'Issues' at Apple but investors should stay pat

'Issues' at Apple but investors should stay pat

Investors should not make any knee-jerk reactions to Apple’s stock worries but should be braced for more FAANG volatility.

That’s the view of Christopher Dewdney, principal at Dewdney&Co, who believes a bigger problem is an “extremely emotional” market - that’s running largely on speculation - being dragged down by tech trauma.

But it’s not just Apple CEO Tim Cook’s note to shareholders that caused a tremor in the markets, it was also the ongoing trade standoff between US and China, and how Apple’s sales slump in the latter played into fears of a global economic slowdown. Dewdney agreed that Apple is merely part of the bigger picture. 

He told WP: “All this talk of trade barriers and tariffs was never a good idea. We live in a global economic system and environment and there was always going to be consequences.

“At first we were talking about steel tariffs, then US farm goods, poultry and pork, and now we have got into the big leagues and we’re talking about some of the largest companies in the world, specifically Apple, being affected by this.

“Absolutely it’s a concern, but I think in the long run it could be a good thing because this is going to bring people to the table; Trump and China’s Xi Jinping. This needs to be resolved.”

Honing in on Apple, Dewdney said its problems run deeper than a drop in sales expectations and the impact of a trade war, adding that profits have been driven largely by unsustainable price hikes. He also believes they haven’t produced anything new and exciting since co-founder Steve Jobs died.

Dewdney warned against lumping all the FAANG companies together, however, and said they have different stories to tell, which makes Apple’s recent news more pertinent.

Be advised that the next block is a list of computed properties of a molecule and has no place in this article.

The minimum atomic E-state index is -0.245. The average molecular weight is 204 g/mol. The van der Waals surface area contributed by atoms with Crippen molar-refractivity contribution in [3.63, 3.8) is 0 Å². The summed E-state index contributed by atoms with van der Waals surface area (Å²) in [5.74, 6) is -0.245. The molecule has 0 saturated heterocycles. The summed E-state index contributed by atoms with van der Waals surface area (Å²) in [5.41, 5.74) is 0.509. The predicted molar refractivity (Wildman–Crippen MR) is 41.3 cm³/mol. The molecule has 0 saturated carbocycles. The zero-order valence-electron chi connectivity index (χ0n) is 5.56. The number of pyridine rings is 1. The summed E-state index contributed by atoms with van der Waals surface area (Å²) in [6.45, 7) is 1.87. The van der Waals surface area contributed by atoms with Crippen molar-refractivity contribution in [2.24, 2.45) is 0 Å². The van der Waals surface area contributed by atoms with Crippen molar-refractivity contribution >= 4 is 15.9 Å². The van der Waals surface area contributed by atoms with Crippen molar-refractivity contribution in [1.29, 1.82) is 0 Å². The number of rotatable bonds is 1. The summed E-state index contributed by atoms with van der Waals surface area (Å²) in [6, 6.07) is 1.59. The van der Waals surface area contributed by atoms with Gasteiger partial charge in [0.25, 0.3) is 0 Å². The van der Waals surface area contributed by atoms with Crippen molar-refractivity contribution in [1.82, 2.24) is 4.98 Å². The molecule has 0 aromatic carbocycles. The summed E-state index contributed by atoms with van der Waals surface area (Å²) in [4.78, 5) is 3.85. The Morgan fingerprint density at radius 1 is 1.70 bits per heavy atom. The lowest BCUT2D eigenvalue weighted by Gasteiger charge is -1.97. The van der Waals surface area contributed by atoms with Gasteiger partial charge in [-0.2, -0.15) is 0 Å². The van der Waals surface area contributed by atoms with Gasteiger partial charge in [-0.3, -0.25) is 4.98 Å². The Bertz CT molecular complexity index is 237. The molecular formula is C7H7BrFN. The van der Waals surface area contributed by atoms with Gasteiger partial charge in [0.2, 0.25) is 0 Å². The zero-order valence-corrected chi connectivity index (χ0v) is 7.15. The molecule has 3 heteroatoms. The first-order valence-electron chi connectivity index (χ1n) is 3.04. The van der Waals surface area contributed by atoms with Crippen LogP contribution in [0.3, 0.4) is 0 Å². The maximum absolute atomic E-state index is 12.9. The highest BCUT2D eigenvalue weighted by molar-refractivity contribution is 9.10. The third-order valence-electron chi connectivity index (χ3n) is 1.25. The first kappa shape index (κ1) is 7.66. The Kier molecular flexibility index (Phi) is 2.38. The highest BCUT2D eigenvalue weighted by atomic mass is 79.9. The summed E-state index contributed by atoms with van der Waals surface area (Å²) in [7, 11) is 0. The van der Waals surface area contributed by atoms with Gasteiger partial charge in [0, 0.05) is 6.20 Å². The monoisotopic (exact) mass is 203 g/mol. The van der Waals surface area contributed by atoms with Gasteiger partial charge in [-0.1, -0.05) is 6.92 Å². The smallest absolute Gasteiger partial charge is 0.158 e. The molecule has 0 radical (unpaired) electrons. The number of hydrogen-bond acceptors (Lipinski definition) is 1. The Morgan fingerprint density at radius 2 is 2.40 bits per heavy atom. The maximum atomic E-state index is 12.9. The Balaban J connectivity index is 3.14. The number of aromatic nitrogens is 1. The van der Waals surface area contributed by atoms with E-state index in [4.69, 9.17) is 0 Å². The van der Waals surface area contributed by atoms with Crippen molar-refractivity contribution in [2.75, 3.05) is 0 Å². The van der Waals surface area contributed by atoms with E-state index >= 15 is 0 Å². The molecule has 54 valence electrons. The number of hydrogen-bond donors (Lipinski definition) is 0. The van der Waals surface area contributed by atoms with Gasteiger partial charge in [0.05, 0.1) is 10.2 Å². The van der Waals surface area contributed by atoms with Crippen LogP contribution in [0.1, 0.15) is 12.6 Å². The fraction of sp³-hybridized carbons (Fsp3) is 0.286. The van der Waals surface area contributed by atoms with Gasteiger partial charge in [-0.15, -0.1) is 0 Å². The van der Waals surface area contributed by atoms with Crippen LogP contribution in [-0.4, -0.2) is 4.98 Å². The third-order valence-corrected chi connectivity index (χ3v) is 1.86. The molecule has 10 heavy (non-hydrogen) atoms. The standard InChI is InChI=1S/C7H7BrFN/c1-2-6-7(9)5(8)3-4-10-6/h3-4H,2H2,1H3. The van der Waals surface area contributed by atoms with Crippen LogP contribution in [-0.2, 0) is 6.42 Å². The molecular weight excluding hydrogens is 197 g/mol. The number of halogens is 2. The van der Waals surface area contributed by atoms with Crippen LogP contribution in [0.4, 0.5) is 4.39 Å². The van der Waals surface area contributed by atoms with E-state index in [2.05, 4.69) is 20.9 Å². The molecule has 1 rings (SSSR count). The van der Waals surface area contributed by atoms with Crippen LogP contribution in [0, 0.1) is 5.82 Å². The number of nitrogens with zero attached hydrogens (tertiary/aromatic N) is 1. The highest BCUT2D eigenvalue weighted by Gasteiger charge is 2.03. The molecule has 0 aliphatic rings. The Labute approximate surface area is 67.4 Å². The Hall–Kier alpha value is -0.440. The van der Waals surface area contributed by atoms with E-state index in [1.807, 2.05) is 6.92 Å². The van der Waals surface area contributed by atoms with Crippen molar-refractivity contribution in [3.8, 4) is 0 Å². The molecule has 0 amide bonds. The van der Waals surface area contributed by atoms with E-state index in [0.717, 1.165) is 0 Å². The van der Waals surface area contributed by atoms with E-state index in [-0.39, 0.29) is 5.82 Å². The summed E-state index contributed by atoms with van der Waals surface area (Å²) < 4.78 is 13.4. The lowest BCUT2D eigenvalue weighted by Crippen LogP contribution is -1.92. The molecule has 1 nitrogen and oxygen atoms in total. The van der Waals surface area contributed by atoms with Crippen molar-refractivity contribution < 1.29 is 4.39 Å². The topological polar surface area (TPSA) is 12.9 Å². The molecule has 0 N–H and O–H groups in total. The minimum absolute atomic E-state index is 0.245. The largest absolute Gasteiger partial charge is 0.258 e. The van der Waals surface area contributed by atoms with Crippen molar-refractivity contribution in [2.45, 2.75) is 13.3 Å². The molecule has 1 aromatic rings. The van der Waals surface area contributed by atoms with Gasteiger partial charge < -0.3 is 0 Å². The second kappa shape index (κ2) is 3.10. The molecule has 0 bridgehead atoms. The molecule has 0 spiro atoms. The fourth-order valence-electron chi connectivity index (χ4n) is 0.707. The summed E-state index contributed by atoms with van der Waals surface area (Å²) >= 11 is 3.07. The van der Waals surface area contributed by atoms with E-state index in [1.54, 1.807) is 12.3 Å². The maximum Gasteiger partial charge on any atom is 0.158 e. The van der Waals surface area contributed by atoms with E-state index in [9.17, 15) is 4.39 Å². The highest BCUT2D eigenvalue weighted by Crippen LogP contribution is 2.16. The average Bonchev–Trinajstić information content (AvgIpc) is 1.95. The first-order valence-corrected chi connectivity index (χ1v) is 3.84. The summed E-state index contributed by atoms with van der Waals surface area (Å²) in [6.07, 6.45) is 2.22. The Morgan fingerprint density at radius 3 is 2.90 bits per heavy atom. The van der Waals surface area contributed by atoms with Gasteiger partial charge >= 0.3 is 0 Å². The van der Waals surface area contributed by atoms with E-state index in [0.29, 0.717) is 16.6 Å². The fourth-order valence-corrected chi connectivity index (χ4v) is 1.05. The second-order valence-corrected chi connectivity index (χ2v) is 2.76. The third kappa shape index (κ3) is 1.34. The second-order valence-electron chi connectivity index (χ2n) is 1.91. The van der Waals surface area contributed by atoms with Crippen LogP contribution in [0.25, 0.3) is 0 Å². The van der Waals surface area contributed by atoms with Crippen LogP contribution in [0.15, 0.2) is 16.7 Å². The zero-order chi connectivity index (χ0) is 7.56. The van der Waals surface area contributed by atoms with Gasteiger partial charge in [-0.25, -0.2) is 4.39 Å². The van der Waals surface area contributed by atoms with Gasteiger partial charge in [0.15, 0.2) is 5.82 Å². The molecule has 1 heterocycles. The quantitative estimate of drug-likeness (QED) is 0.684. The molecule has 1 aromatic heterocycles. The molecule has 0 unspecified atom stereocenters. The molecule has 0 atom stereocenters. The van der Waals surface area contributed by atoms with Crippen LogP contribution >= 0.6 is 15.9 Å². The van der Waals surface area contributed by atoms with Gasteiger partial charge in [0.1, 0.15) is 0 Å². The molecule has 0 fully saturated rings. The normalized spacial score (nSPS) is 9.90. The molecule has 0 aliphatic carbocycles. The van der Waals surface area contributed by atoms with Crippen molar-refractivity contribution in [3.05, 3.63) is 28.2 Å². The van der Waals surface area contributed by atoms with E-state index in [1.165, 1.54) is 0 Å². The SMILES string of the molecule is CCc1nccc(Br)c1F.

He said: “In the near term, I would expect continued volatility but they each have a different story to tell. When you talk about Netflix and Facebook, Netflix actually, and this is to Apple’s demise, have recently discontinued their subscription basis through iTunes which experts project could result in about $200 million loss in revenue.

“Netflix is also producing more unique content which is doing well. Bird Box had 25 million viewers in the first weekend so their growing whereas Apple hasn’t produced anything new since Steve Jobs died – evolution not revolution. How many times can you update an iPhone or iPad; there’s issues there.”

However, despite these worrying signs, Dewdney advised investors not make any hasty decisions in terms of your tech and Apple exposure. Most people who have held it for some time will have made a healthy profit, although a re-assessment is never a bad thing.

He said: “I might want to re-evaluate my long-terms holding position on a go-forward basis but I’m not one for knee-jerk reactions and it would be on a case-by-case basis depending on the make-up of your portfolio and your time horizon.”

 

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